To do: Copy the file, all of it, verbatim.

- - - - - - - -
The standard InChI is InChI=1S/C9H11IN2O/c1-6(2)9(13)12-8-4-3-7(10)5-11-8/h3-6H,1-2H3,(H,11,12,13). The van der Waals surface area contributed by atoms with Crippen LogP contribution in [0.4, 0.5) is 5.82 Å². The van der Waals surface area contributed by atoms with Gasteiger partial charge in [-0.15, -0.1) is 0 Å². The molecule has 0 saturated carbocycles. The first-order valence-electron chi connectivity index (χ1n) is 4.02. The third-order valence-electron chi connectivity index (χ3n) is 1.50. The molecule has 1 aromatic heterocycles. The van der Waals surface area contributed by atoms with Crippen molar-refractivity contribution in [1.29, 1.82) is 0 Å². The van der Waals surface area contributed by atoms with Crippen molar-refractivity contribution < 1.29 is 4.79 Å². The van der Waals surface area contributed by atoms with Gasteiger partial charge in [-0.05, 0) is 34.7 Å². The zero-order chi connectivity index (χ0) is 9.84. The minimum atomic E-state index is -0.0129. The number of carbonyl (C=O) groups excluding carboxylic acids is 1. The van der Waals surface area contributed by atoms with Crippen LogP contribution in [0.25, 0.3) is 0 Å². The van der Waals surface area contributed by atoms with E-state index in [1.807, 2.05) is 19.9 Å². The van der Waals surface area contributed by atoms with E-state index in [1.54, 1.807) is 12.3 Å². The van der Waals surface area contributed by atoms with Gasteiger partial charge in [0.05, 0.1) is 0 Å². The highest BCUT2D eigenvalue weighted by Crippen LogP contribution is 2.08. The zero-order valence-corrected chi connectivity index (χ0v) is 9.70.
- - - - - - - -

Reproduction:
The standard InChI is InChI=1S/C9H11IN2O/c1-6(2)9(13)12-8-4-3-7(10)5-11-8/h3-6H,1-2H3,(H,11,12,13). The van der Waals surface area contributed by atoms with Crippen LogP contribution in [0.4, 0.5) is 5.82 Å². The van der Waals surface area contributed by atoms with Gasteiger partial charge in [-0.15, -0.1) is 0 Å². The molecule has 0 saturated carbocycles. The first-order valence-electron chi connectivity index (χ1n) is 4.02. The third-order valence-electron chi connectivity index (χ3n) is 1.50. The molecule has 1 aromatic heterocycles. The van der Waals surface area contributed by atoms with Crippen molar-refractivity contribution in [1.29, 1.82) is 0 Å². The van der Waals surface area contributed by atoms with Crippen molar-refractivity contribution < 1.29 is 4.79 Å². The van der Waals surface area contributed by atoms with Gasteiger partial charge in [-0.05, 0) is 34.7 Å². The zero-order chi connectivity index (χ0) is 9.84. The minimum atomic E-state index is -0.0129. The number of carbonyl (C=O) groups excluding carboxylic acids is 1. The van der Waals surface area contributed by atoms with Crippen LogP contribution in [0.25, 0.3) is 0 Å². The van der Waals surface area contributed by atoms with E-state index in [1.807, 2.05) is 19.9 Å². The van der Waals surface area contributed by atoms with E-state index in [1.54, 1.807) is 12.3 Å². The van der Waals surface area contributed by atoms with Gasteiger partial charge in [0.05, 0.1) is 0 Å². The highest BCUT2D eigenvalue weighted by Crippen LogP contribution is 2.08. The zero-order valence-corrected chi connectivity index (χ0v) is 9.70.